Abalone mushrooms are a type of oyster mushroom. In nature, they grow in China, but in controlled conditions, they grow worldwide, from Asia, Australia, Europe, and North America. Abalone mushrooms require special conditions for cultivation.

They got the name abalone because their shape resembles abalone shells. They are also known as White Elf, King, and Akuratake mushrooms.

Their color ranges from white to ivory, and their surface is smooth and silky. Their bodies are full and firm, with a crunchy structure. The taste is buttery and slightly spicy.

They are popular in Asian cuisines and are used as a basic ingredient in many soups.

Care should be taken not to overcook them, but also remember that they are not edible in their raw state. It can be stored in the refrigerator for up to seven days.

Due to their texture and rich taste, they are often used in vegetarian dishes as a kind of substitute for meat.

In addition, they are an excellent source of phosphorus, antioxidants, and fiber.


Chanterelles are a gorgeous orange color with a cap that resembles an umbrella. According to many parameters, it is among the best-quality mushrooms in the world.

It is possible to produce chanterelles under controlled conditions, but the specific conditions they require make them much more difficult to grow.

Chanterelles need the roots of certain types of trees with which they live in symbiosis, and they develop only on special soil.

Due to its numerous healing properties, it is called the guardian of health.

Chanterelles contain eight essential amino acids, are a natural source of antibiotics, and have a handful of vitamins from the B group, provitamin A, vitamins D2, and C.

They are low in calories and recommended for people who want to stay slim.

It regulates digestion and the work of the heart because it is rich in potassium, and due to the calcium it also contains, it successfully affects bone health.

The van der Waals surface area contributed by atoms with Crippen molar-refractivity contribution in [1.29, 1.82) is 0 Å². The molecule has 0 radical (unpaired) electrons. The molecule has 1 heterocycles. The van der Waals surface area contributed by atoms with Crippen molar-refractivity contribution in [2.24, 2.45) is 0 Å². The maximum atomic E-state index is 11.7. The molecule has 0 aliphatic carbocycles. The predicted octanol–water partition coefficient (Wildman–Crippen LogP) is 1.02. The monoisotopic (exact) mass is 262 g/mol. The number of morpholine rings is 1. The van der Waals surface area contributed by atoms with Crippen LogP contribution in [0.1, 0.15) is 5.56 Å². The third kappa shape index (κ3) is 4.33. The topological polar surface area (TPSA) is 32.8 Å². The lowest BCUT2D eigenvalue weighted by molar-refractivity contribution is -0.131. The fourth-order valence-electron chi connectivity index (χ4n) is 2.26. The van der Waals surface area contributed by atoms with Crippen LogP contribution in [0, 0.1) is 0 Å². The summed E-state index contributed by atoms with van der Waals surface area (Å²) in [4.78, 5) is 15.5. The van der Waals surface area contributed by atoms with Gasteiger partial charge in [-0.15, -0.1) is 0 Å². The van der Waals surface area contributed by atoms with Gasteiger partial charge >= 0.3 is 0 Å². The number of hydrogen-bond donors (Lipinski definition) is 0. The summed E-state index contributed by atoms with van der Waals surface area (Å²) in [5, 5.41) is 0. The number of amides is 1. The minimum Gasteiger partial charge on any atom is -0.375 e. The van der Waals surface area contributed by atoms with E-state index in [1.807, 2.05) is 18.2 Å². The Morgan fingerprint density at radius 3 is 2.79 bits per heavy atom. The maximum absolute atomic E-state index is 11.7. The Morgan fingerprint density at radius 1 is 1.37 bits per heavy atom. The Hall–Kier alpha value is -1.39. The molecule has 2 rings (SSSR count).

There is also phosphorus and magnesium, which ensure the proper functioning of the heart and blood flow and the functioning of the brain.

Matsutake mushroom

Matsutake mushroom is considered a luxury food in Japan. Until the 17th century, they were prepared only at the imperial court.

The smell of this mushroom has hints of pine and cinnamon. It grows in red pine forests where there is plenty of suns.

It is not produced under controlled conditions. Due to Japan’s dwindling red pine forests, this mushroom has a special status in gastronomy.

It is so appreciated that it makes an exceptional gift. It is packed in decorated wooden boxes, and usually, two sake glasses are placed inside along with the mushrooms.

Matsutake mushrooms can be found in China and Korea, and similar species grow in North America and Europe.

This type, similar to matsutake mushroom, is often used as a substitute for the Japanese type.

Matsutake mushrooms can be prepared by baking, boiling, grilling, or steaming. For soups and stews, young mushrooms with their caps not open are mostly used.

They retain their aroma best when prepared on the grill. They can be stored in the refrigerator for up to ten days, but frozen, they can be used even after a year.

They are a good vitamin D, B3, copper, selenium, potassium, zinc, and protein source.

In addition, Matsutake mushrooms contain very little saturated and unsaturated fat and are rich in fiber that helps stimulate digestion.